At the bottom of the screen grab, Golden Tate is working upfield, and Chris Harris carries him into the  deep third, taking away the potential deep shot along the left sideline. Eric Ebron nearly comes open, but the safety at the top of the screen is in perfect position to take away the throw up the seam. The defense’s positioning, and understanding of the scheme, negates the matchups potentially created by the Lions’ offense.

Calvin Johnson becomes open as soon as he crosses the linebacker’s face, but the pressure by the defensive line forces Stafford to roll to his right and leave the pocket. He is sacked from behind by Shaquil Barrett and loses the ball, giving the momentum right back the Peyton Manning and the Broncos offense. Again, the defense works through a symbiotic relationship, feeding off one another to create problems for an offense. If the coverage is tight, the pass rush almost always hits home. If the pass rush is stuffed, the secondary and linebackers often stay in position and force the quarterback to throw the ball away.

Peyton Manning is still the star, but his eternal flame is burning quickly. The quarterback on the opposite sideline, a certain Teddy Bridgewater, may need his best game as a starter to pull of the victory in Denver. In what could be a statement game for Mike Zimmer’s team — and a “changing of the guard” for Teddy Bridgewater — the Vikings have a chance to prove they’re more than just a “sleeper” in the NFC. They have a chance to prove they can play with the very best  the NFL has to offer.

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Austin Belisle

Austin Belisle is the West Coast's biggest Vikings fan, a football diehard cheering on the purple and yellow from sunny California. After graduating from San Jose State University in 2014, he began working full-time in corporate marketing and blogging on various sports websites. Austin's passion for the Vikings led him to Vikings Territory, where he hopes to share his lifelong enthusiasm for the team with readers on a daily basis. You can follow him on Twitter @austincbelisle

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  1. Huge challenge for Teddy on the road. His play, while not bad, still remains one of the few unanswered questions about this team.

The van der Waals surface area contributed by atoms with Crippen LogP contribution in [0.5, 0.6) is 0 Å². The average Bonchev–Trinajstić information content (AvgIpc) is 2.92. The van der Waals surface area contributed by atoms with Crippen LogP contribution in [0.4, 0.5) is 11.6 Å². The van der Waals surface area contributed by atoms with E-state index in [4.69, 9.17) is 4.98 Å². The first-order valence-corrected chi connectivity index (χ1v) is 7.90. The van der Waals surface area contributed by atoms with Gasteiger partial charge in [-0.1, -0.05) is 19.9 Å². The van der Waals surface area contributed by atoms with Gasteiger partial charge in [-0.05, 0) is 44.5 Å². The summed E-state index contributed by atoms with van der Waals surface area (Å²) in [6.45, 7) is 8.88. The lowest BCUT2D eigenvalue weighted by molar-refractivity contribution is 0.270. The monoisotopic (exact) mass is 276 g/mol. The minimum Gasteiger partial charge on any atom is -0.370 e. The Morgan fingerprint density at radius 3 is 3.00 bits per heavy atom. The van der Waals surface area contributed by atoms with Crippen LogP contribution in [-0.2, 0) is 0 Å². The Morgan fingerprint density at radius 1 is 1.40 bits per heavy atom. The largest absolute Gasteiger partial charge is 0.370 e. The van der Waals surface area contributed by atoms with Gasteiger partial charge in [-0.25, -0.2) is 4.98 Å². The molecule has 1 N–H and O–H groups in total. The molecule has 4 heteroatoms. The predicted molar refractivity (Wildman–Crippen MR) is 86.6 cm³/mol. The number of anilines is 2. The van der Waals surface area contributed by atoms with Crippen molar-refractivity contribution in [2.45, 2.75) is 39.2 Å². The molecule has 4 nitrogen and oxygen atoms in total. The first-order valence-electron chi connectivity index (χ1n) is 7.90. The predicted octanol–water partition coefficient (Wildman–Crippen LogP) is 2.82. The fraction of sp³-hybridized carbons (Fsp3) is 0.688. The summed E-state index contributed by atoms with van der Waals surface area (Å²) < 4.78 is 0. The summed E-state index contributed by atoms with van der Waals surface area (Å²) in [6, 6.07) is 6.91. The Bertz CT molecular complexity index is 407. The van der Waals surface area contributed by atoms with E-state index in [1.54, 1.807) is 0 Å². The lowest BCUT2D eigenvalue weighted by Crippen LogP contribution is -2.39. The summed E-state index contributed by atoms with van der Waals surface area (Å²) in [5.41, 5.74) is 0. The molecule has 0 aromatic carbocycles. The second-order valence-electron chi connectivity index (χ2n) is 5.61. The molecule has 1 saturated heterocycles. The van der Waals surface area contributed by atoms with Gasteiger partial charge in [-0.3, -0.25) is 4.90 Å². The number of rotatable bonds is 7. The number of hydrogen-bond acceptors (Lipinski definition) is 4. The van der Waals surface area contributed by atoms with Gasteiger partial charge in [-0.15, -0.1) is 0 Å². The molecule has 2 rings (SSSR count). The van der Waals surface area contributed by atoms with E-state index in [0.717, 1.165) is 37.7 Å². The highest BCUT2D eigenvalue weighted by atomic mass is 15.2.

2. Manning can still play the deep ball just fine as long as he isn’t under center like he was through all of the Ravens game and 85% of the time in the cheifs game. Everyone and their brother was bashinG him saying he couldn’t throw the ball more than 15 yards down the field! Yeah nobody but Aaron Rodgers can throw the ball down field when you have half of the opponent’s defense in your face! when they brought him out from under center and gave him time to pass he throws beautiful balls every time. so go ahead and keep thinking he can’t hit the deep Pass and I will be laughing and celebrating every time the opponents get burned this season

    1. Although Manning has always gotten the ball where it needs to be (haven’t seen this year’s tape), he has never thrown *pretty* balls, i.e. tight spirals. They are always, seems to me, wobbly.
      Moreover, is his release as quick as it used to be? I doubt that it could be.

  3. Much respect to the Broncos and Manning. They’re good….I’m hoping Zimmer finds a way to get Manning off his game. I believe it starts with stopping the run…He gets rid of the ball so damn fast, I don’t know the answer. Back out of blitzes and get those hands up! Get in the lanes! I’m sure he’s seen it all, but so has Zim. We shall see.
    On the other side, yep, it’s mostly about AD. Have to take some shots if they are there! Some well timed screen plays would be good. Rudy needs a big day. Keep Teddy mostly clean!

  4. two good defenses, two teams with QBs going opposite directions. to win, vikes will need TB to surprise to the upside, which is more likely

    vikes 13, donkeys 10

  5. The fighting Vikings will win the game! And it might be a little boring as to their method, the Broncos have mentioned the Vikings as being Bullies so I know they are concerned with that pass rush the article is talking smac about what they have, Ya that’s all good but what about what Minnesota has! The best run game! they have a tendency to shut the run game down and make the opponent one dimensional of course i have seen Peyton abandon the run game so I look for peyton to make about 40-50 attempts for maybe 50-60%completion! It will be a scoreless tight defensive game or it could be a shootout! The Vikings have not let their opponents score in the first quarter! I look for some 3 n outs on both sides but i think the Vikings will get turnovers and outscore the Broncos and we will win this game! skol! Baby!

  6. I think our success depends on establishing the run. KC actually did run on the Broncos. Charles was 21 for 125, but he killed KC with two fumbles. KC had 5 turnovers total and came thaaat close to winning. Detroit and the Ravens couldn’t run on the Bronco’s, but they are just really bad teams right now. If we can establish the run, we have a very real shot at winning. Manning can only throw deep when he can really step into it. He could do that against Detroit because their rush wasn’t good in the second half. Against us, Manning will have to make a lot of short passes. The key to defending those will be jamming at the line and disrupting their timing, and having LB’s who can cover. I think the Vikes D will be the best D the Bronco’s have faced this year. If Teddy plays well, the Vikes will have the best offense they have seen. It will be a fun game to watch. The national media expects us to lose, and the line is way more than it should be, IMHO.